Brig Yapha, still gripping Efrem’s elbow, leads the way. They cross the stretch of empty grass and pass the officers without a word. A murmur goes up as the Boxer Boys notice Efrem among the important men, and it makes his bones tickle. “You’re doing fine,” Yapha whispers. “This won’t take long.” When they reach the caravan he sets Efrem loose, rummages through the lead jeep and produces an electric bullhorn. He throws his arm around Charlie’s shoulders and turns to face the division. The few reporters jostle for space, framing their shots so as to include both speakers and crowd.
Yapha greets the assembled soldiers several times before realizing that he has to hold the switch down, but once he does, his “Good morning Boxer Boys!” echoes across the green. “I’ll keep this short, especially because I know it’s not me you’re excited to hear from.” He pauses to wink, though Efrem can’t tell if it’s at the cameras or at Charlie. “As you know, I spent the last week in Manila, educating the high-ups at Malacañang as to the excellent work you boys are doing. And the president herself wants you to know how very thankful she is for your bravery against the Moro insurgency. Fighting double fronts with the Abu Sayyaf and renegades from the MILF is no easy task, but your good work is essential to the health of our nation. In this light, her office deeply regrets to continue extended deployments for all—” here Brig Yapha is drowned out by boos and hissing from the crowd, and he makes no attempt to speak over them. The reporters turn their cameras and microphones on the Boxer Boys. The soldiers seem to notice this and, in a moment of spontaneous savvy, they play up their own displeasure. When the brigadier general continues, it’s with a smile and a touch of mechanical levity. “But on to better news. You see, of course, that we have a very special guest with us here today. I’m honored to introduce Charlie Fuentes, though I suppose you all know him better for his role as the one and only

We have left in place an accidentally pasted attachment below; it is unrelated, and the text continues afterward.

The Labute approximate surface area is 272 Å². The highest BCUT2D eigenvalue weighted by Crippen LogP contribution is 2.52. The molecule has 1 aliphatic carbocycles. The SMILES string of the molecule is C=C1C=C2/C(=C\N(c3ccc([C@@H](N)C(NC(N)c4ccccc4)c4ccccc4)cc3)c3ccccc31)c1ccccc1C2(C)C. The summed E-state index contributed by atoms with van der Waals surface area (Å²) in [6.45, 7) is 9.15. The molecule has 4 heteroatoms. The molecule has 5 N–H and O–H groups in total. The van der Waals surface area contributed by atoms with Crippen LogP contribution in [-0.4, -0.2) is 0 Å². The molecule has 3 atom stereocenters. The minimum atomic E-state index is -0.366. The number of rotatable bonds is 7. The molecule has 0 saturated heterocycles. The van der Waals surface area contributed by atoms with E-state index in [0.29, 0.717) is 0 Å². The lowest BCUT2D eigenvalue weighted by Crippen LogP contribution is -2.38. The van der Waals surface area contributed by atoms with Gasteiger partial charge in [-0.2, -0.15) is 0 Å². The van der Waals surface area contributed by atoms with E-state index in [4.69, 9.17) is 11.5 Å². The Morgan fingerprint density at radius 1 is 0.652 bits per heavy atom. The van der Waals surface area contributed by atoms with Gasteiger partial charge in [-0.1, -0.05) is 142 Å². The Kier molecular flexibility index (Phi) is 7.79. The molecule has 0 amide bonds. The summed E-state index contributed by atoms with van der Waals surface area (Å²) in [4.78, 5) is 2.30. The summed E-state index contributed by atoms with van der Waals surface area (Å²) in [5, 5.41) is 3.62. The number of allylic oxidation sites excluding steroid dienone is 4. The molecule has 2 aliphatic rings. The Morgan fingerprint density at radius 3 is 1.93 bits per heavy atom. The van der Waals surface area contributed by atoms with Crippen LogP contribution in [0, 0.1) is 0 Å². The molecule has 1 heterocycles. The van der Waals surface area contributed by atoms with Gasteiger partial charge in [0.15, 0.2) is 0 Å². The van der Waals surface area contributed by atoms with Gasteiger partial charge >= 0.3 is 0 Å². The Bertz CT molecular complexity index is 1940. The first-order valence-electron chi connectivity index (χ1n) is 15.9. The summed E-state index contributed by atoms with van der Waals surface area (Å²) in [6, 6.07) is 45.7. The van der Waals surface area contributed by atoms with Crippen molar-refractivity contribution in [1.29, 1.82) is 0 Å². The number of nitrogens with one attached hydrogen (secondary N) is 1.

Cheers shake the assembled division.
“Save it. Save it.” He waves them down, good-naturedly. “Hey, now. Hey. Come on.” Finally he just quits and hands the bullhorn off to
Charlie, who steps forward to redoubled cheering. Charlie shakes his head, grinning, like: What? All this? For me? Then, as the ruckus fades he does a sad double take, like: That’s it? Done already? And the crowd goes wild again; laughing at themselves and at Charlie, delighted to participate so intimately in his joke.
Then, by degrees, they quiet down.
“Well, well, well, well, well,” Charlie says, chuckling and easy. “I tell you … if our dear president could see how mean you boys look then there’d be none of this stupidity about extra months in the jungle.”
He pauses briefly for some appreciative hollers. The short man, standing beside Efrem, gives a disgusted little snort. “That’s a tough one,” he whispers to Brig Yapha, who smiles and shrugs, just slightly.
“But for real,” Charlie goes on, “no joke. One man to many. I want to say thanks. You know … one of the best things about deciding to run for the Senate, I mean, maybe
good thing, has been that I get to travel all through these islands, meeting real men like you. Men who put everything on the line for the good of the country. And I tell you what, not everybody up in Manila takes you for granted. And I’m hoping that, come May 10, even fewer of them will.”